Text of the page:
The age of the patients in our study varied from 2 months to 13 years, similar to that found in Tunisia by Hammou et al. in 2002, which was 1 month to 16 years  . The mean age at diagnosis of BM in our study was 3.1 years. This result differs from that found by Houmada et al.  in 2015 in Morocco with patients of 7 days to 4 years old.
The female sex was predominant in our study. Houmada and Bennouna in Morocco in 2015   found the same observation. On the other hand, Hammou et al.  found a male predominance. The sex ratio in BMs varies according to the type of study and BM. Thus, Chateil et al. in France found a male predominance in agyria-pachygyria  .
The main presenting complaints leading to discovery of BM were psychomotor retardation and convulsions as in the studies of Bennouna et al.  and Hammou et al.  . Indeed, in these studies the most frequent BMs were cortical development anomalies, and these BMs are known causes of refractory epilepsy   .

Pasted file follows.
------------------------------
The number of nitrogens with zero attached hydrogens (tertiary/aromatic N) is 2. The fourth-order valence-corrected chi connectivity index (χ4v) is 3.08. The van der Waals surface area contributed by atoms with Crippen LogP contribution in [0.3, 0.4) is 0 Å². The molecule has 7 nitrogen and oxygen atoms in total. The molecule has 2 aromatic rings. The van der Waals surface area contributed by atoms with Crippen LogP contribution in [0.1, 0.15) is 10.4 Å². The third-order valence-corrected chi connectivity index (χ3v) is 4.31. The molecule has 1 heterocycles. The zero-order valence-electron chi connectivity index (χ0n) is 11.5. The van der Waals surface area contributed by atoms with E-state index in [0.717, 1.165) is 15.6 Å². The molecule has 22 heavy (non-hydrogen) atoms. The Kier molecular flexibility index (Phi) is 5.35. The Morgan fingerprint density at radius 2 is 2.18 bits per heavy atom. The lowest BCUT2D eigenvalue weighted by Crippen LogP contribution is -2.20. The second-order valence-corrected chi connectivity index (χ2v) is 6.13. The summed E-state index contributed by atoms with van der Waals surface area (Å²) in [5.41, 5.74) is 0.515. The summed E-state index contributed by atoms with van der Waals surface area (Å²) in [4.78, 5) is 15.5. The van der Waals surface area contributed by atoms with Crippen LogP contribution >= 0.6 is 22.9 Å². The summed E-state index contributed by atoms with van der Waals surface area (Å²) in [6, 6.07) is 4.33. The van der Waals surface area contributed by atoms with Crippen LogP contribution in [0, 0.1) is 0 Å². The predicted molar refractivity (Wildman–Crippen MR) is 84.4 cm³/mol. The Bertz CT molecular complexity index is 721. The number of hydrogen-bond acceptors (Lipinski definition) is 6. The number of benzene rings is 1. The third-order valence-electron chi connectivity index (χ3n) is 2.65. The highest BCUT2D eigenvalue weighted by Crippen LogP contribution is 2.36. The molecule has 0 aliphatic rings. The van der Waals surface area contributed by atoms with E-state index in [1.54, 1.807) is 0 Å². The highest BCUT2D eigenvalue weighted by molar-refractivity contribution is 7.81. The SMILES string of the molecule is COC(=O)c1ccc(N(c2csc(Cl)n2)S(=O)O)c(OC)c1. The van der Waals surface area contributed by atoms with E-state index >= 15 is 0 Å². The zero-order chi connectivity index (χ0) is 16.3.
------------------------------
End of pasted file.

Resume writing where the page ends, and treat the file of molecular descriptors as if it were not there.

BMs were suspected in antenatal period in 14.3% of the fetuses with hydrocephalus or microcephaly. This low rate raises questions concerning antenatal screening for BM, which are more often post-natal discoveries following clinical manifestations. It is recommended that at least three obstetric ultrasounds be performed, one in each trimester of pregnancy at a specified time, in order to evaluate, among other things, the development and morphology of CNS structures  . And in some cases fetal MRI and genetic analysis are recommended  in addition of fetal ultrasound.